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How We Remember

Discussion in 'General Discussion Subforum' started by RikR, Mar 9, 2013.

  1. RikR

    RikR Well known member

    Consider this when you remember the past.

    Human brains are designed to remember negative, threatening events and the more negative emotional content an event has the stronger the memory and the easier it is to recall. Conversely positive events and emotions have no value to the protective mechanism in the brain and are recorded with less or little neuronal activity...this makes them hard to recall.

    As an example: if you find $5.00 on the sidewalk you probably forget about it tomorrow. If you get cheated out of $5.00 by a friend you will remember it for a long time.

    So as we look over the landscape of our lives we tend to see the valleys not the peaks.
     
    Forest likes this.
  2. Forest

    Forest Beloved Grand Eagle

    .... because, as I'm sure you're aware, from an evolutionary perspective, it's much more important to remember the saber toothed tiger that almost ate you than it is to remember the terrific nap you just had.
     
  3. BruceMC

    BruceMC Beloved Grand Eagle

    I can recall moments of high achievement and self-realization, but I can also recall violent episodes and depressing things too. Don't know if the highs and the lows are encoded the same way in the brain. Much easier to recall the bad, when you're current situation is out of whack. Easier to recall the highs when you're in a positive frame of mind. The two categories do seem to be mutually exclusive as if your memory has located them in different boxes that open according to what mood you're in at the time. Bad situation = recall bad memories. Good situation = recall good memories. I can see how the evolutionary survival imperative does teach you to remember bad situations you'd like to avoid like not being attacked and eaten. It seems as if recall is highly selective and based on the emotional situation you currently find yourself in.
     
  4. RikR

    RikR Well known member

    The human limbic brain is not a multitasking organ – it thinks what it is experiencing right now is how it always was and will be. The cortex can try to reason with it but in times of stress it can be shut off by the limbic system and so you get crap to day, crap yesterday and crap tomorrow point of view.
     
  5. BruceMC

    BruceMC Beloved Grand Eagle

    Is that why when you try to reason someone out of their depression, they keep on citing a whole catalog of reasons to feel negative? It's almost like a kind of warped argument that keeps getting recycled. You tell them: "Oh, things aren't that bad". And they can reply with such a long list of negatives, they'll still be enumerating their woes on into the wee hours. It's like they're so locked into their negativity that they can't conceive of anything that isn't negative.
     
  6. RikR

    RikR Well known member

    Bruce

    We are learning that most depression is a change in brain chemistry created by thoughts and beliefs and selective observations. People get depressed then inhabit the feelings so they get worse. There are other factors like secondary gain and sadness as a form of self-nurturing.

    Look at trying to argue a religious zealot out of their dogma or a far-wing political adherent and you will see the same bias – once we hold a strong belief we tend to look for any thing to reinforce it and ignore other information.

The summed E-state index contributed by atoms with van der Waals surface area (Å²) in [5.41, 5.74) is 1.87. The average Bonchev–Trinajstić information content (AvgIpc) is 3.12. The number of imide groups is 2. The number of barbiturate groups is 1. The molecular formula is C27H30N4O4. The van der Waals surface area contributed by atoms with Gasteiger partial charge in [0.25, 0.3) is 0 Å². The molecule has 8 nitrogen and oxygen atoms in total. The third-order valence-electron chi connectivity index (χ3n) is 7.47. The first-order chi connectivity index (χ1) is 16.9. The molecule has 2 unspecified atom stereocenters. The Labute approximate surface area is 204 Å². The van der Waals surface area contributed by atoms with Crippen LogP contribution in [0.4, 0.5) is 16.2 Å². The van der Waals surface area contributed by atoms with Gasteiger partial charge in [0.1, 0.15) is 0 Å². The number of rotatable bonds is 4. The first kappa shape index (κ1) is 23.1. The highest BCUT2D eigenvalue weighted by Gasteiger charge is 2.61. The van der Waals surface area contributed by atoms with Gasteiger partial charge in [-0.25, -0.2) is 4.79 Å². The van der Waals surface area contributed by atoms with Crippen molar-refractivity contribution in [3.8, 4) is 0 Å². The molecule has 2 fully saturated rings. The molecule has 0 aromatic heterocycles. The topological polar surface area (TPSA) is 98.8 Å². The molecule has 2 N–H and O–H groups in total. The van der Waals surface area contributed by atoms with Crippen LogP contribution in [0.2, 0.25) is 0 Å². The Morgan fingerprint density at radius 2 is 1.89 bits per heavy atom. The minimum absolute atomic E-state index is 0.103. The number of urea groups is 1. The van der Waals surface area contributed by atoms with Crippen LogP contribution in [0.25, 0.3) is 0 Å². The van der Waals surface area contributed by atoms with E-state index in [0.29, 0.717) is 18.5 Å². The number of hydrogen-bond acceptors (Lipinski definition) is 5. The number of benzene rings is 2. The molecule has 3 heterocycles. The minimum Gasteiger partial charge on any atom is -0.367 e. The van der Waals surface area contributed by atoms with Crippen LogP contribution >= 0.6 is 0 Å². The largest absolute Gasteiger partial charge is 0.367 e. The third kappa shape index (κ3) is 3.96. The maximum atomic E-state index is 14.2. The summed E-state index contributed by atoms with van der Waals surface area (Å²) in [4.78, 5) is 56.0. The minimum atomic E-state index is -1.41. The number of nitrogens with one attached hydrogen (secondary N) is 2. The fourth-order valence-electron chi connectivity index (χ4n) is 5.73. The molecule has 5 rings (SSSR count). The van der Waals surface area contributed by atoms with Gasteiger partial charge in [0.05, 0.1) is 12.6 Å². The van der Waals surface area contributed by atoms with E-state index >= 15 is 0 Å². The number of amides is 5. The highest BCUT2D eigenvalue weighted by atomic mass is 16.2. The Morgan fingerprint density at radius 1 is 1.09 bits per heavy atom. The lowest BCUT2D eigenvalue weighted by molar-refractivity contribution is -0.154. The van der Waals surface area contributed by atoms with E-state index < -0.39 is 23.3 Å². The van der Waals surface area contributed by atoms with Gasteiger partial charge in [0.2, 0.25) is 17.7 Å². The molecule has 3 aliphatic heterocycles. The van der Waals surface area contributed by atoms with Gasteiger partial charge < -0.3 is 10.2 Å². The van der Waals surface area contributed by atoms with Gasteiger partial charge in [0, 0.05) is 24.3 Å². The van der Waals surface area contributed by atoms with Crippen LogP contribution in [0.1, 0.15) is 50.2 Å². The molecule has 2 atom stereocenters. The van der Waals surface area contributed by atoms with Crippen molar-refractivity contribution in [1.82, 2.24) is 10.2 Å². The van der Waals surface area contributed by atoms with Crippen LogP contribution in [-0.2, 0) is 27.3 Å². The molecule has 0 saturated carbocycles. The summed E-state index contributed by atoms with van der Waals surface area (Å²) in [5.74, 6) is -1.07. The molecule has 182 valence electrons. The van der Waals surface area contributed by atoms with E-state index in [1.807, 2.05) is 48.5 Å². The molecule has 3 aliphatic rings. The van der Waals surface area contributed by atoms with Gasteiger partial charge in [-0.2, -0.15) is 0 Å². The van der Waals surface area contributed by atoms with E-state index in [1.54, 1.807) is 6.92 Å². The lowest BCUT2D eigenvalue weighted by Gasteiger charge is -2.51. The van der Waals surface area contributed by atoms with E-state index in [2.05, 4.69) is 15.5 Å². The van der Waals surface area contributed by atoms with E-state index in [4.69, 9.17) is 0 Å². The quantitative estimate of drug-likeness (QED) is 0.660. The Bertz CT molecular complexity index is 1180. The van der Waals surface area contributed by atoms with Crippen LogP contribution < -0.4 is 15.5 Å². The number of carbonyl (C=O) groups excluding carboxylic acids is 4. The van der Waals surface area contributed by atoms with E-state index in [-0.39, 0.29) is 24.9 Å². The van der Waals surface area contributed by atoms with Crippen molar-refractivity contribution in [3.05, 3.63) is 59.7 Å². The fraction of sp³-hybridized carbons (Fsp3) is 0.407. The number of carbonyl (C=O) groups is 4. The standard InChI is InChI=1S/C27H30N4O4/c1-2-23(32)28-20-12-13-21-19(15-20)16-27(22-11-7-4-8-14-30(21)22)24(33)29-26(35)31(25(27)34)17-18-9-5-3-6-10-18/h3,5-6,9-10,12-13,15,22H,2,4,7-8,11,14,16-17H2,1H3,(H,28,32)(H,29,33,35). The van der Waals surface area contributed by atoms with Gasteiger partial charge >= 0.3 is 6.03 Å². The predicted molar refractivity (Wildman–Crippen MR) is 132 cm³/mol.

I used to tell patients that any condition you argue for...YOU get to keep!!
     
  7. BruceMC

    BruceMC Beloved Grand Eagle

    This sounds exactly like the way I was when I broke my heel, nose and occipital lobe in 1989. I'd call people up and list how there was nothing for me because I would never be able to climb again. I see the secondary gain and sadness as self-nurturing too. After a couple of days, people got sick and tired of my endless cycle of whining and told me I was repeating myself too much. It's almost like you want to push negativity so far in one direction that it lets you bounce back on the come back trail. I guess some don't bounce back however and just stay forever in a negative space. Of course, I had a good job, a good corporate track record, and good medical insurance. You have to wonder though what would happen if you didn't have any life support systems in place to fall back on? I guess that's how someone winds up on skid row.
     
  8. RikR

    RikR Well known member

    Bruce

    I believe you said a key word “fall back on” I believe that TMS and other breakdowns occur when people exceed their stress competence and life resources. If you are a wounded survivor you (me) may only have enough tools to endure day to day stress and if anything else occurs like beginning TMS symptoms or an illness we exceed our coping assets and we crash.

    Once crashed the symptoms generate their own fire storm that then really exceeds our ability to cope “effectively” and we are in for a long, miserable ride.
     
  9. BruceMC

    BruceMC Beloved Grand Eagle

    I know that after I completed my Ph.D., did three Outward Bound courses in a row, and put up the hardest face climb in the world ('The Hall of Mirrors') in Yosemite I had such a backlog of success that I really couldn't get bummed out. But if you're on a long losing streak, with no positive achievements to bolster your self-image, it's much easier to lapse into depression and negativity for sure. But we all get old, weak and not so pretty to look at in the long run. There has to be come a time when it becomes quite difficult to build on a track record of positive accomplishments. What's that they say about "bitter old men"?
     

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